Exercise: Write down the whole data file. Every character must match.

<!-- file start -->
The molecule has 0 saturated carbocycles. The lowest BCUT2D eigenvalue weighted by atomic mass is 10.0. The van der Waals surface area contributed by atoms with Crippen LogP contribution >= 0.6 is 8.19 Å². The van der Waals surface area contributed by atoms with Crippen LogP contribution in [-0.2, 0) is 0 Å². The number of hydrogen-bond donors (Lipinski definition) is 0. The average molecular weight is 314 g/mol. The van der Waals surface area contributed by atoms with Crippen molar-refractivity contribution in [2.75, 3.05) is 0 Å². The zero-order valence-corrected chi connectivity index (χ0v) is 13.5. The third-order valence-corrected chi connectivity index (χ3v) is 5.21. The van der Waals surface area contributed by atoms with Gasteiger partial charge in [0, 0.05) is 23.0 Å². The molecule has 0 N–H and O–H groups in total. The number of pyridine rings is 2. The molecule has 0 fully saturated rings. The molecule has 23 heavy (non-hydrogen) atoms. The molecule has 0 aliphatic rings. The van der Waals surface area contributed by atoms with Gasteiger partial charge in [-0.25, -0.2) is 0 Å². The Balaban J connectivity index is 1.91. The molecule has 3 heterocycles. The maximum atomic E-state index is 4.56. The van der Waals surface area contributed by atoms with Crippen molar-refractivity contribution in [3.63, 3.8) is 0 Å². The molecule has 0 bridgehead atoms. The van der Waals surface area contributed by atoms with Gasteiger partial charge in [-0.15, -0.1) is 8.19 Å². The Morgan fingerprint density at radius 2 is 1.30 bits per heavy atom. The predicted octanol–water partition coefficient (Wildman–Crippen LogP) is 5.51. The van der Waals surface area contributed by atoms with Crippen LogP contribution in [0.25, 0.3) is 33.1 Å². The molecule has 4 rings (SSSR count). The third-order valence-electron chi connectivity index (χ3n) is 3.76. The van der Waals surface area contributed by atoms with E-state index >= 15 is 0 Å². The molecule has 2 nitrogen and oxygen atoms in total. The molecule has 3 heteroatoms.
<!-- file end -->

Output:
The molecule has 0 saturated carbocycles. The lowest BCUT2D eigenvalue weighted by atomic mass is 10.0. The van der Waals surface area contributed by atoms with Crippen LogP contribution >= 0.6 is 8.19 Å². The van der Waals surface area contributed by atoms with Crippen LogP contribution in [-0.2, 0) is 0 Å². The number of hydrogen-bond donors (Lipinski definition) is 0. The average molecular weight is 314 g/mol. The van der Waals surface area contributed by atoms with Crippen molar-refractivity contribution in [2.75, 3.05) is 0 Å². The zero-order valence-corrected chi connectivity index (χ0v) is 13.5. The third-order valence-corrected chi connectivity index (χ3v) is 5.21. The van der Waals surface area contributed by atoms with Gasteiger partial charge in [0, 0.05) is 23.0 Å². The molecule has 0 N–H and O–H groups in total. The number of pyridine rings is 2. The molecule has 0 fully saturated rings. The molecule has 23 heavy (non-hydrogen) atoms. The molecule has 0 aliphatic rings. The van der Waals surface area contributed by atoms with Gasteiger partial charge in [-0.25, -0.2) is 0 Å². The Balaban J connectivity index is 1.91. The molecule has 3 heterocycles. The maximum atomic E-state index is 4.56. The van der Waals surface area contributed by atoms with Crippen molar-refractivity contribution in [3.63, 3.8) is 0 Å². The molecule has 0 bridgehead atoms. The van der Waals surface area contributed by atoms with Gasteiger partial charge in [-0.15, -0.1) is 8.19 Å². The Morgan fingerprint density at radius 2 is 1.30 bits per heavy atom. The predicted octanol–water partition coefficient (Wildman–Crippen LogP) is 5.51. The van der Waals surface area contributed by atoms with Crippen LogP contribution in [0.25, 0.3) is 33.1 Å². The molecule has 4 rings (SSSR count). The third-order valence-electron chi connectivity index (χ3n) is 3.76. The van der Waals surface area contributed by atoms with E-state index >= 15 is 0 Å². The molecule has 2 nitrogen and oxygen atoms in total. The molecule has 3 heteroatoms.